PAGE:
Thursday when I got home from work, the first thing I did was change the filter. As I expected, it was chock full of dust. The dripping water started right back up when I turned the air on, though, so obviously it wasn't going to be that easy. Next I went outside to see if I could clear out the drain, but I didn't have the tools to get into it more than a couple of feet, and it didn't seem clogged there anyway. So I went back inside to the closet unit, and I pulled out all the pvc pipe.

Looking at the pipes, I could immediately tell that this was where the problem lay. They were totally clogged with dirt and dust. I used a coat hanger, a couple of old toothbrushes and the hose to knock out as much gunk as I could. It was just disgusting how much sludge poured out of those pipes. But with Misty's help, I got them all clean, and I installed them back into the closet.

Finally came the moment of truth. I turned the air back on and waited by the buckets for the dripping to begin. But it didn't. I'd fixed it.

Better yet, I didn't call a repair technician, and I didn't read the instructions. My manhood remains intact.

Saturday, July 23, 2005

Hey, doggie 

Emily loves the shih tzus. She is the primary reason for their continued existence. She hugs them whenever they'll sit still enough for her, and she squeals with joy when they lick her face. Her favorite phrase is "hey, doggie."

But Emily doesn't discriminate. In fact, everything is "hey, doggie" these days. When she sees a cat in the neighborhood, she says "hey, doggie" to it. When we read a book about animals, half of them get a greeting of "hey doggie" (and some even get hugs). When we go to the zoo, the animals all get to hear her exclaim, "hey, doggie!" You can imagine what it's like when she visits Misty at work, and there really are a bunch of honest-to-goodness doggies around. Sometimes Emily even refers to Misty or me as "hey, doggie."

It's frustrating, because you're so excited when your child finally starts to call you "Mama" and "Daddy," yet she's happy to abandon that for a name which she obviously holds in much greater esteem.

Her new habbit, though, is calling me "Matt." Obviously she's picked it up from Misty, and we've now realized why so many parents talk like idiots, referring to each other constantly as "Mommy" and "Daddy."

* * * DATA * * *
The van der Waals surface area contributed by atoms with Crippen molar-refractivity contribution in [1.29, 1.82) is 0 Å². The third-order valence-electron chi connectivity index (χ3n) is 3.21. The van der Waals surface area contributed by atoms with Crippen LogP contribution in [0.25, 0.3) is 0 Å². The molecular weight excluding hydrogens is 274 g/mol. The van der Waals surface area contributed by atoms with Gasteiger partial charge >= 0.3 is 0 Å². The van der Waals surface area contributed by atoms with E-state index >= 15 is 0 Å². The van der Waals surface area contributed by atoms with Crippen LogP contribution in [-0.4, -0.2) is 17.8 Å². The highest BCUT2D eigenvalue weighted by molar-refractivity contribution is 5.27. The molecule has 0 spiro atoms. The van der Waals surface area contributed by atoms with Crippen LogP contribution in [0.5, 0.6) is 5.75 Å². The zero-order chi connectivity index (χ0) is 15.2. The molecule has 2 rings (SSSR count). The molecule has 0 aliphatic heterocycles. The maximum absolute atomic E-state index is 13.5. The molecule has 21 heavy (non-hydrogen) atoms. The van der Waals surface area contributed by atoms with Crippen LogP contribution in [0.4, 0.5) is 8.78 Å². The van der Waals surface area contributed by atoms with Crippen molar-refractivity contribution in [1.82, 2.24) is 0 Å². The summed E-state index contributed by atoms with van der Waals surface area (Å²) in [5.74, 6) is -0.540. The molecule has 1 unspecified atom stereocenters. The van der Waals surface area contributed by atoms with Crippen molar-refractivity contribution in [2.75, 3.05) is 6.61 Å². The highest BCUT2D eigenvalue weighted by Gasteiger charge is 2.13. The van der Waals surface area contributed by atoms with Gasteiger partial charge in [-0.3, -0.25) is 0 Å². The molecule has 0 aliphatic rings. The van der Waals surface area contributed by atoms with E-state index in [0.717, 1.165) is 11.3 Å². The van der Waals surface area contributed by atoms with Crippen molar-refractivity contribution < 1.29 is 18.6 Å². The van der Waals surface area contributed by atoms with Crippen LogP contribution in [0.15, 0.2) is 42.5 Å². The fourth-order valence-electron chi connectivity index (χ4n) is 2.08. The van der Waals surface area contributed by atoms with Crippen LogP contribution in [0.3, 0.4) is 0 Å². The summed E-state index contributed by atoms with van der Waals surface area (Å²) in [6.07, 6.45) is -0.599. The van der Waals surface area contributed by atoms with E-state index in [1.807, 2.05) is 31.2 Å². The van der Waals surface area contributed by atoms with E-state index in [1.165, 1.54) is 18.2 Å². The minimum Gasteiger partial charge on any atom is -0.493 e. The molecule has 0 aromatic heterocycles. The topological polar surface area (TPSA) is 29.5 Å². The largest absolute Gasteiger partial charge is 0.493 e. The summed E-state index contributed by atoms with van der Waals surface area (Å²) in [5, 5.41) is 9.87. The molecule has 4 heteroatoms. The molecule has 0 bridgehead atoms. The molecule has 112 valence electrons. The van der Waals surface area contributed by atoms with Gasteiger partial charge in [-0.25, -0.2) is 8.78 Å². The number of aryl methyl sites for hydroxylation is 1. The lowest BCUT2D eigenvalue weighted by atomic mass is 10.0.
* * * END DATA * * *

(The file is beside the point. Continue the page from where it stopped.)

Just yesterday when we were picking Emily up after work, she looked at me and said "Mama." I corrected her, saying, "no, I'm Daddy." She responded with, "MATT!"

The problem is that Misty finds this development quite amusing, stiffling giggles whenever Emily says "Matt." Of course, Emily's not calling her "Misty." So Misty taunts me with it, purposely referring to me as "Matt" in front of Emily, thus strenthening our daughter's misguided belief that she should call me by my first name.

But I suppose it's better than "hey, doggie."

Thursday, July 21, 2005

My own private opia 

I've had a tear in one of my contacts for the past couple weeks, but I've been putting off going to get it replaced. No reason, really, I've just had other stuff to do. But yesterday's episode of Higglytown Heroes prompted me to make an appointment. On the show, Wayne's glasses broke, preventing him from watching a meteor shower with his friends. Someone special saved the day though (as someone special always does) — the featured hero was the optometrist (OK, so this really had nothing to do with convincing me to go to the eye doctor, but I found the coincidence amusing).

At my checkup, I found out that my sight has worsened in both eyes. My left eye went from -6.5 to -7.0 and my right eye dipped from -6.5 to -7.5. This is the first time I've had a different prescription for each eye, so now I finally have to pay attention that I put the right contact in the right eye.

As I was waiting the requisite hour between the time of my apointment and the time I actually got to see the doctor, I considered heading back out to my car to get my coupon book. I had a feeling that there might have been a coupon in there for the Wal-Mart Vision Center. However, since most of the coupons in the book have proven useless, I didn't bother. For instance, the Wal-Mart coupons include "Free Cookie" (something Bruno's does every day), "Free Balloon" (another something Bruno's does every day), "Free lifetime rotation with purchase of tires" (something Wal-Mart already offers without a coupon). I figured if there was anything for the vision center in there, it was probably something like 5% off an exam, and I didn't bother going out to check.